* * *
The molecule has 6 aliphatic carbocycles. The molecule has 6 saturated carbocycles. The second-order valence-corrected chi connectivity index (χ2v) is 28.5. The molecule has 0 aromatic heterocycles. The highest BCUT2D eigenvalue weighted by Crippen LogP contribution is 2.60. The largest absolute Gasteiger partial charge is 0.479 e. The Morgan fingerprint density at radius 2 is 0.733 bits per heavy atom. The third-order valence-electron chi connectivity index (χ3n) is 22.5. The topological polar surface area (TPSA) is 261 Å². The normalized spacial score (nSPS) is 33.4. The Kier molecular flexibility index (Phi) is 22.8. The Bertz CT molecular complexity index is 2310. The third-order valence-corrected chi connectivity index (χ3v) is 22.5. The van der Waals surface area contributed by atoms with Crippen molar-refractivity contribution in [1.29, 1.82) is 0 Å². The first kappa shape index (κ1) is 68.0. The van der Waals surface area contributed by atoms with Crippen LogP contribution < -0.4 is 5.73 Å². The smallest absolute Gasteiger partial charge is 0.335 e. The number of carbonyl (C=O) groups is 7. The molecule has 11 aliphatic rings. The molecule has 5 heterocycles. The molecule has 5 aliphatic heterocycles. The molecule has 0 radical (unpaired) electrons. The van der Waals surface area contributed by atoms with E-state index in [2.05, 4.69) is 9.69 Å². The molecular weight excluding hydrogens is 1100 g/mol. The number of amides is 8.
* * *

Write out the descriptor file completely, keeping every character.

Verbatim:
The molecule has 6 aliphatic carbocycles. The molecule has 6 saturated carbocycles. The second-order valence-corrected chi connectivity index (χ2v) is 28.5. The molecule has 0 aromatic heterocycles. The highest BCUT2D eigenvalue weighted by Crippen LogP contribution is 2.60. The largest absolute Gasteiger partial charge is 0.479 e. The Morgan fingerprint density at radius 2 is 0.733 bits per heavy atom. The third-order valence-electron chi connectivity index (χ3n) is 22.5. The topological polar surface area (TPSA) is 261 Å². The normalized spacial score (nSPS) is 33.4. The Kier molecular flexibility index (Phi) is 22.8. The Bertz CT molecular complexity index is 2310. The third-order valence-corrected chi connectivity index (χ3v) is 22.5. The van der Waals surface area contributed by atoms with Crippen molar-refractivity contribution in [1.29, 1.82) is 0 Å². The first kappa shape index (κ1) is 68.0. The van der Waals surface area contributed by atoms with Crippen LogP contribution < -0.4 is 5.73 Å². The smallest absolute Gasteiger partial charge is 0.335 e. The number of carbonyl (C=O) groups is 7. The molecule has 11 aliphatic rings. The molecule has 5 heterocycles. The molecule has 5 aliphatic heterocycles. The molecule has 0 radical (unpaired) electrons. The van der Waals surface area contributed by atoms with E-state index in [2.05, 4.69) is 9.69 Å². The molecular weight excluding hydrogens is 1100 g/mol. The number of amides is 8.